Mucosal pressures were measured directly using four 1.2-mm diameter strain gauge silicone microchip sensors (Codman® MicroSensorTM; Johnson and Johnson Medical Ltd, Raynham, MA, USA) attached to the external surface of the devices with clear adhesive dressing 0.45 μm thick (TegadermTM, 3M, Ont., Canada), as previously described [5–7]. The sensors were fully covered with lubricant jelly and applied to mucosal areas corresponding to the following locations: (A) anterior base of cuff to base of tongue; (B) posterior tube todistal oropharynx; (C) posterior tip of cuff to hypopharynx; and (D) anterior middle part of cuff side to pyriform fossa (Fig. 1). The sensing elements of sensors were orientated towards the mucosal surfaces. The position and orientation of all the sensors were checked in vitro before and after use in each patient [5–7].
Pre-medication was with midazolam 0.05–0.1 mg.kg−1 orally one hour pre-operatively. Anaesthesia was in the supine position with the patient’s head and neck in the neutral position. Following the application of routine monitoring, standardised general anaesthesia was given using fentanyl 2–4 μg.kg−1, propofol 2.5–3.0 mg.kg−1 and neuromuscular blockade with rocuronium 0.4 mg.kg−1. The patient’s lungs were ventilated via a facemask for 3 min and then the airway device (size 4 for both devices) was inserted using a guided technique with a well-lubricated 60-cm long, 12-Fr gastric tube . Both devices were fixed by taping tube over the chin. The intracuff pressure of the LMA Supreme was set at 60 cmH2O using a digital manometer (Mallinckrodt Medical, Athlone, Ireland). Maintenance of anaesthesia was with remifentanil 0.1–0.3 μg.kg−1.min−1 and propofol 75–125 μg.kg−1.min−1 in 33% oxygen in air. The patient’s lungs were ventilated at an inspired tidal volume of 10 ml.kg−1, a respiratory rate of 10 breath.min−1 and an inspiratory:expiratory ratio of 1:1.
An observer blinded to the airway device recorded oropharyngeal leak pressure 5 min after insertion and mucosal pressures every 5 min from 10 min after insertion. Oropharyngeal leak pressure was measured by closing the expiratory valve of the circle system at a fixed gas flow of 3 l.min−1, and noting the airway pressure at which the dial on the aneroid manometer reached equilibrium . The airway device was inspected for blood staining at removal. Any adverse events were documented.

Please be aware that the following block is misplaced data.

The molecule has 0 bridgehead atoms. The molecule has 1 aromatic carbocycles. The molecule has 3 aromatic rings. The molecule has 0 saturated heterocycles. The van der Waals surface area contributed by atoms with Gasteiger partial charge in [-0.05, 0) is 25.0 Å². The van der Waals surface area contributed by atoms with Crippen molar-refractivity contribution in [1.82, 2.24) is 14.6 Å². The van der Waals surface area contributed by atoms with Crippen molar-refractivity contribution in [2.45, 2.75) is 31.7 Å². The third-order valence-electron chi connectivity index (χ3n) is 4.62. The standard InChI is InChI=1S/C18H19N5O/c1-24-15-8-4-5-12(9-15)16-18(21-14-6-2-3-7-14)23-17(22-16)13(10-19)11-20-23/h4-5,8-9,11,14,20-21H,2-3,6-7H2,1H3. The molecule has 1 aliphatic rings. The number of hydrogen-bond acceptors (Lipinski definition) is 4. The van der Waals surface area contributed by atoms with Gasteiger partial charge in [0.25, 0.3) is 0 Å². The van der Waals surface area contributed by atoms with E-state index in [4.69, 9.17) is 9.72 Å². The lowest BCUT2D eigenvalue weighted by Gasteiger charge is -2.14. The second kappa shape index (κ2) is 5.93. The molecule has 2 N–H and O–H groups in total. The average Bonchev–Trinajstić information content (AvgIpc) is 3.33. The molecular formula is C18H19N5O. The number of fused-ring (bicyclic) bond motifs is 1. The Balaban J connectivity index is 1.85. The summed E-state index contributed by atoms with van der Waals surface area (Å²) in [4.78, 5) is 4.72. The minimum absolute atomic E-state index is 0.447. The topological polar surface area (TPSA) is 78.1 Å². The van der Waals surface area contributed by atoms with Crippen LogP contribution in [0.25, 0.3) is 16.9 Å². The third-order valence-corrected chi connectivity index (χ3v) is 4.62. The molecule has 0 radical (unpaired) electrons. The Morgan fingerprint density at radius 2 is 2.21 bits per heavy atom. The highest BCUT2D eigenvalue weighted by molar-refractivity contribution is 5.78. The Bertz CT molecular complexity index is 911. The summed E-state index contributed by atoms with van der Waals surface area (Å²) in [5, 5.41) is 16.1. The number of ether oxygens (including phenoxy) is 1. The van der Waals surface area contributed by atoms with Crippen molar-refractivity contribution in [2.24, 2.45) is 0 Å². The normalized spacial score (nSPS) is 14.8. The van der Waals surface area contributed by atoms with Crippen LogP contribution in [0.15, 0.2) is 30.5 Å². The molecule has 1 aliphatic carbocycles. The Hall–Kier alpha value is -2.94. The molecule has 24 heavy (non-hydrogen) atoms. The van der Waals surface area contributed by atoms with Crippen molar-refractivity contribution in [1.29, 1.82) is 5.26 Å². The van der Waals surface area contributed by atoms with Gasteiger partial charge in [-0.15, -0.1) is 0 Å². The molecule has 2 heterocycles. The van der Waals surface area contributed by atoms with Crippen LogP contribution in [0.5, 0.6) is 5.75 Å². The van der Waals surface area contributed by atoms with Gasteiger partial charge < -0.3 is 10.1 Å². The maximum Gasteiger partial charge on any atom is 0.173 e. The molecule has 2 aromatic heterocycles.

Sample size was selected to detect a projected difference of 25% between the groups with respect to directly measured mucosal pressure for a type-1 error of 0.05 and a power of 0.9. The power analysis was based on data from a pilot study of four patients in which directly measured mucosal pressure at the anterior middle part of the cuff side (pyriform fossa) was measured with the i-gel and a previous study of directly measured mucosal pressure with the LMA Classic . The distribution of data was determined using Kolmogorov–Smirnov analysis . Statistical analysis was performed with paired t-test, chi-squared test and ANOVA. Significance was taken as p < 0.05.
Patients’ characteristics and doses of anaesthetic agents used are presented in Table 1. There were no differences in insertion success or oropharyngeal leak pressures between groups (Table 1). The position and orientation of the sensors were unchanged before and after use.
|i-gel(n = 15)||LMA Supreme(n = 15)|
|Age; years||40 (17)||45 (14)|